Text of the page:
TV anchor Khatereh Ahmadi bows her head while wearing a face covering as she reads the news on TOLOnews, in Kabul, Afghanistan, Sunday, May 22, 2022. 

‘They may not know my face in the future’: Female news anchors anguished by Taliban order to cover head to toe

There is concern that the Taliban may decide to ban female anchors altogether from the newsroom according to their interpretation of Islamic law. 

The World

TV anchor Khatereh Ahmadi bows her head while wearing a face covering as she reads the news on TOLOnews, in Kabul, Afghanistan, Sunday, May 22, 2022. 

Ebrahim Noroozi/AP

In Afghanistan, the Taliban recently ordered all women to wear head-to-toe clothing in public, with only their eyes made visible. The rule also applies to female TV anchors. 

Related: Afghan women say Taliban's new rules aim to make them 'disappear from public life'

In the newsroom at TOLOnews, Afghanistan's most popular broadcaster, the announcement was met with anguish. 

"This decision not only makes me angry, but wearing the [face covering], I can[not] communicate well with my audience and they may not know my face in the future. It is very difficult for us."

Tahmina Usmani, TOLOnews presenter, Kabul, Afghanistan

"This decision not only makes me angry, but wearing the [face covering], I can[not] communicate well with my audience and they may not know my face in the future. It is very difficult for us," TOLO presenter Tahmina Usmani said. 

She began covering her face on Sunday, a day after the Taliban's new rule went into effect. 

And TOLO presenter Yalda Ali posted a video online before she went on the air with the caption: "A woman being erased on orders from the Virtue and Vice Ministry." 

In this tweet, Ali writes: "History will make the final comment on this picture. A great deal of society has been wiped out by education, work and various aspects of human life. Afghan women are currently the most deprived and condemned in the world."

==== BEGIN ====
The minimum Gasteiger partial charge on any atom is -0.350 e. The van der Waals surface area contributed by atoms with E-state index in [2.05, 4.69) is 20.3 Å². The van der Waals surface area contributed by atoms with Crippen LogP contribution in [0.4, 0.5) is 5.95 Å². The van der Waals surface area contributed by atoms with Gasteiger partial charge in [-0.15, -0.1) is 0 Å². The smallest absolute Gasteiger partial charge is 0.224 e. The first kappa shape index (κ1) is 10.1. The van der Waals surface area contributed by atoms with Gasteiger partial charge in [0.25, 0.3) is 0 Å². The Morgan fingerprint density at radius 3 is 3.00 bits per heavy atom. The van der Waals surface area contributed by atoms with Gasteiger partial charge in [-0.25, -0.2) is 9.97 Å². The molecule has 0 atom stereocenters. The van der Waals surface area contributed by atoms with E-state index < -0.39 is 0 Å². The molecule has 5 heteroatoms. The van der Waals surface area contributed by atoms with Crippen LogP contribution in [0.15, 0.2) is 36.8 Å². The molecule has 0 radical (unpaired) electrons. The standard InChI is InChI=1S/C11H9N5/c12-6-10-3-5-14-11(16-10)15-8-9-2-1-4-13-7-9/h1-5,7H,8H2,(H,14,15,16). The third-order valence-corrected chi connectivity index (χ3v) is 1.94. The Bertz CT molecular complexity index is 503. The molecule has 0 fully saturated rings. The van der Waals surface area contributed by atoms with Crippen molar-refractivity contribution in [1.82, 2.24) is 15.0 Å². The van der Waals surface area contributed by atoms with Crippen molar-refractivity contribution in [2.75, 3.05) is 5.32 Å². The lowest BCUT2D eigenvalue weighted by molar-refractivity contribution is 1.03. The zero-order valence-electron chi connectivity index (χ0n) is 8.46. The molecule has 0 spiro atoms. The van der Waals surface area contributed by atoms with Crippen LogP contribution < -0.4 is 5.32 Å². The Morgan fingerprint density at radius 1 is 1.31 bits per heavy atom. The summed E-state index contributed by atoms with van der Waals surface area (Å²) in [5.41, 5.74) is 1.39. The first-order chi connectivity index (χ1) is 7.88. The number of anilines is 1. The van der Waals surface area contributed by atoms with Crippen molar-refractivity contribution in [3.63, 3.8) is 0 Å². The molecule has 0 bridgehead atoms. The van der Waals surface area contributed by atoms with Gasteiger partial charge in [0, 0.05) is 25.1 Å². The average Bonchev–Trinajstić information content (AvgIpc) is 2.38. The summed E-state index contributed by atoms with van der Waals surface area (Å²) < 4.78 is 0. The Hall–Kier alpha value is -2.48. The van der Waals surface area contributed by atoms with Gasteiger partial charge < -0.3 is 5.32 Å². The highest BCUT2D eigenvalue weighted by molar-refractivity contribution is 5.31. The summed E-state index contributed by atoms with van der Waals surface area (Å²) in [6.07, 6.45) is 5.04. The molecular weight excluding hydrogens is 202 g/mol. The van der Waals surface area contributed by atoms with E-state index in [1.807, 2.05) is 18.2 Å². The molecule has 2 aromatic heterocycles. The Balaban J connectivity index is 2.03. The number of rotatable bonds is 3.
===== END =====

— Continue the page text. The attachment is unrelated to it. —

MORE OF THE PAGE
Related: ‘We have no future’: Afghan women protest Taliban restrictions

Many female news presenters defied the ban on day one. 

But TOLO news director Khpolwak Sapai said they had to obey the Taliban. 

"They told us very clearly that we have to obey. And we were told that there isn't any room for discussion,” he said.

TOLO’s male anchors put on COVID-19 face masks in an act of solidarity. 

“[It was] like moral support and a gesture of unity, a gesture of sympathy with our female journalists and presenters."

Khpolwak Sapai, news director, TOLOnews, Kabul, Afghanistan

“[It was] like moral support and a gesture of unity, a gesture of sympathy with our female journalists and presenters,” Sapai said.

There is concern that the Taliban may decide to ban female anchors altogether from the newsroom according to their interpretation of Islamic law. 

Mahbouba Seraj, a women's rights activist in Kabul, said that requiring female TV anchors to cover themselves head to toe takes away essential freedoms. 

"The women in Afghanistan are being used in such unbelievable ways. It's becoming like a nightmare..."

Mahbouba Seraj, women's rights activist, Kabul, Afghanistan

"The women in Afghanistan are being used in such unbelievable ways. It's becoming like a nightmare because every single time [the Taliban] are turning around and coming up with something new to limit the freedom — the access — [to] life [itself] for the women of Afghanistan,” Serja said. 

“And I don't understand why there is such a deep, deep dislike [of women] by the Taliban. But it is happening, and I cannot deny it because I see it every single day.”